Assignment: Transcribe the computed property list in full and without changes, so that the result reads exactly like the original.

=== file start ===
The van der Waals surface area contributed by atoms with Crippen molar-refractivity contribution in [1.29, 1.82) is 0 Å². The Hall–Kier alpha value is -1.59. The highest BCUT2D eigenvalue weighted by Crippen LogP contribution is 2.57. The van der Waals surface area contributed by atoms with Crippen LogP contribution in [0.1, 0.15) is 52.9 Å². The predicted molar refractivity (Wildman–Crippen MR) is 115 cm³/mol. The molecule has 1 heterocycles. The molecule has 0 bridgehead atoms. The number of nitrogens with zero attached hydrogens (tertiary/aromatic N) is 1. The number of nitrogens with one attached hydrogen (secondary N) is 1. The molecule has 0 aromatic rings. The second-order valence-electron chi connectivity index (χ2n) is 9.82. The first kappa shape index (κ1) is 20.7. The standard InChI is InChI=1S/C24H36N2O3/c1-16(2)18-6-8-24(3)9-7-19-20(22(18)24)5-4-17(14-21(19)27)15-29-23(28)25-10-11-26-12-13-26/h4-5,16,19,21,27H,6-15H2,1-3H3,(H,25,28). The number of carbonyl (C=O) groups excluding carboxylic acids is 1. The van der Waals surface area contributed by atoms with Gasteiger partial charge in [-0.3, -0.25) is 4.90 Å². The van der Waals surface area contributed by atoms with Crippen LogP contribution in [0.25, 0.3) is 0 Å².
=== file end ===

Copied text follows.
The van der Waals surface area contributed by atoms with Crippen molar-refractivity contribution in [1.29, 1.82) is 0 Å². The Hall–Kier alpha value is -1.59. The highest BCUT2D eigenvalue weighted by Crippen LogP contribution is 2.57. The van der Waals surface area contributed by atoms with Crippen LogP contribution in [0.1, 0.15) is 52.9 Å². The predicted molar refractivity (Wildman–Crippen MR) is 115 cm³/mol. The molecule has 1 heterocycles. The molecule has 0 bridgehead atoms. The number of nitrogens with zero attached hydrogens (tertiary/aromatic N) is 1. The number of nitrogens with one attached hydrogen (secondary N) is 1. The molecule has 0 aromatic rings. The second-order valence-electron chi connectivity index (χ2n) is 9.82. The first kappa shape index (κ1) is 20.7. The standard InChI is InChI=1S/C24H36N2O3/c1-16(2)18-6-8-24(3)9-7-19-20(22(18)24)5-4-17(14-21(19)27)15-29-23(28)25-10-11-26-12-13-26/h4-5,16,19,21,27H,6-15H2,1-3H3,(H,25,28). The number of carbonyl (C=O) groups excluding carboxylic acids is 1. The van der Waals surface area contributed by atoms with Gasteiger partial charge in [-0.3, -0.25) is 4.90 Å². The van der Waals surface area contributed by atoms with Crippen LogP contribution in [0.25, 0.3) is 0 Å².